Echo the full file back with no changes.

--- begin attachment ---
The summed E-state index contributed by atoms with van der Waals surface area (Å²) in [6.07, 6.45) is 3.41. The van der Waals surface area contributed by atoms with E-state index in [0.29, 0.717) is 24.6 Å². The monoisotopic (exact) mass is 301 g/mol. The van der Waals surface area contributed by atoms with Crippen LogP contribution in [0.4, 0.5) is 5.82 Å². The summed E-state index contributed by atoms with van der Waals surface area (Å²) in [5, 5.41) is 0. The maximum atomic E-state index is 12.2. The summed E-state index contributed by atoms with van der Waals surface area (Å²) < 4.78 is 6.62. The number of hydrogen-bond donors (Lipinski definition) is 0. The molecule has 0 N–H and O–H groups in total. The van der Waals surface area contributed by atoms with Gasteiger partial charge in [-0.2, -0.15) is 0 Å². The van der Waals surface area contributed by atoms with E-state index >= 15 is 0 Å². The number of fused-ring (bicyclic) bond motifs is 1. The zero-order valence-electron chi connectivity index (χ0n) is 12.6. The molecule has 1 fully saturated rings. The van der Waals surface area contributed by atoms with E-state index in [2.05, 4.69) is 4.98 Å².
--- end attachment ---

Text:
The summed E-state index contributed by atoms with van der Waals surface area (Å²) in [6.07, 6.45) is 3.41. The van der Waals surface area contributed by atoms with E-state index in [0.29, 0.717) is 24.6 Å². The monoisotopic (exact) mass is 301 g/mol. The van der Waals surface area contributed by atoms with Crippen LogP contribution in [0.4, 0.5) is 5.82 Å². The summed E-state index contributed by atoms with van der Waals surface area (Å²) in [5, 5.41) is 0. The maximum atomic E-state index is 12.2. The summed E-state index contributed by atoms with van der Waals surface area (Å²) < 4.78 is 6.62. The number of hydrogen-bond donors (Lipinski definition) is 0. The molecule has 0 N–H and O–H groups in total. The van der Waals surface area contributed by atoms with Gasteiger partial charge in [-0.2, -0.15) is 0 Å². The van der Waals surface area contributed by atoms with E-state index >= 15 is 0 Å². The number of fused-ring (bicyclic) bond motifs is 1. The zero-order valence-electron chi connectivity index (χ0n) is 12.6. The molecule has 1 fully saturated rings. The van der Waals surface area contributed by atoms with E-state index in [2.05, 4.69) is 4.98 Å².